On the client side, it is no secret that we use and abuse Javascript, HTML5 and CSS. Obviously, nothing is built from scratch, as we employ an MVC framework (Backbone), GUI components (Bootstrap), jQuery and bunch of other small JS libraries.

    As the reader can see, we’re no fundamentalists here at Planplex. We love and will always love C++, but we also embrace other languages and technologies when performance can be traded in favour of simplicity and time to market.

  • Our new UX design is finally out!

    New user interface

    It’s been a long way since our latest major update in Planplex, and this time it’s BIG. We’ve spent the past three months rethinking and redesigning the way our product looks, feels and interacts with users. Here are some of the improvements you’ll see the next time you log in:

    • Automatic project saving and synchronization (optional, check out your “Profile” pane)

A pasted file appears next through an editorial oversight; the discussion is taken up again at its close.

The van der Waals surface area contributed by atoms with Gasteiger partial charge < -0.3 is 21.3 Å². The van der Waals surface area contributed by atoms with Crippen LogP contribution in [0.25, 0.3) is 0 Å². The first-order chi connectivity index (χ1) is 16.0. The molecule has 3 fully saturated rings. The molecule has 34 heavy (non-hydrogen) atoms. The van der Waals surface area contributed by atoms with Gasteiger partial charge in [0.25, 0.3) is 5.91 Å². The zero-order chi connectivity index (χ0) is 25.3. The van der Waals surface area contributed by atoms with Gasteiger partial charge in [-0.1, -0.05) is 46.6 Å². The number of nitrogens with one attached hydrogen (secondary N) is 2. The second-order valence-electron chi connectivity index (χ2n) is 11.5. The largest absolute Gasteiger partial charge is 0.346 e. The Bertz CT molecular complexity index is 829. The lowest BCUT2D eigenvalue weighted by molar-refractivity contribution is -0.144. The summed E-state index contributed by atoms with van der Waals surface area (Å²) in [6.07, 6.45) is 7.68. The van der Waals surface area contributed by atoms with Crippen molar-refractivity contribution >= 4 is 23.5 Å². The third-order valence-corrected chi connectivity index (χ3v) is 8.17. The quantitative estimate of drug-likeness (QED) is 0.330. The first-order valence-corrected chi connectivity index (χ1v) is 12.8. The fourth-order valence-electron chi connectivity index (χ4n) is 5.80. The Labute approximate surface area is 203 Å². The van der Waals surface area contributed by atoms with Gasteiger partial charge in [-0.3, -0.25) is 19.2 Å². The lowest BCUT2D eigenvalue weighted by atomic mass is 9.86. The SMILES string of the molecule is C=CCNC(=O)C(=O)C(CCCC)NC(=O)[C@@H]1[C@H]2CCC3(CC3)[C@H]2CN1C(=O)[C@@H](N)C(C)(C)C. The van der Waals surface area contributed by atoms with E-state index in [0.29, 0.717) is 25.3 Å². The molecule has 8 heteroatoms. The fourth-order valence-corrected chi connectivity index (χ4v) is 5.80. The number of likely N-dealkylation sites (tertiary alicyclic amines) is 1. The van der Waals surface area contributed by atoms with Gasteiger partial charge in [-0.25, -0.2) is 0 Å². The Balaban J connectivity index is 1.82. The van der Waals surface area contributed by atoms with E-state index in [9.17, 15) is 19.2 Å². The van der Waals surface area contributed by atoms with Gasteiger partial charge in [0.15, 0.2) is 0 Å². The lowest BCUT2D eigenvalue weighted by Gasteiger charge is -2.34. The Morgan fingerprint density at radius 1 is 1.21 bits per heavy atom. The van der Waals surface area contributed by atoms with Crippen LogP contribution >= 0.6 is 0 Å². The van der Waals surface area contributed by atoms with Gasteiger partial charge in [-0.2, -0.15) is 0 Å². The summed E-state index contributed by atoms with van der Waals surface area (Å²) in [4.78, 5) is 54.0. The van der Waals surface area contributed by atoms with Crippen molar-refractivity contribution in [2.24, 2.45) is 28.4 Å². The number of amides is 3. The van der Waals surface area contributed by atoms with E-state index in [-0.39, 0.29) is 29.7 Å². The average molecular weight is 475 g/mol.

• Cleaner and more modern look
    • Inline creation and name edition of tasks (select a task, then hit enter, shift+enter o ctrl+enter)
    • New projects have a sample task structure
    • All task-related dialogs, except chats, are now accesible from a single dialog
    • Improved notifications
    • Table-style views (resources, calendars, activity and milestones) redesigned

    Also, as usual, we’ve polished minor defects and improved overall performance in all aspects. We hope you enjoy our work.

  • Small projects: manage or not?

    Here at Planplex we love small projects: creating tiny libraries or CLI tools to help with our everyday chores, mocking up product ideas, trying new marketing strategies, etc.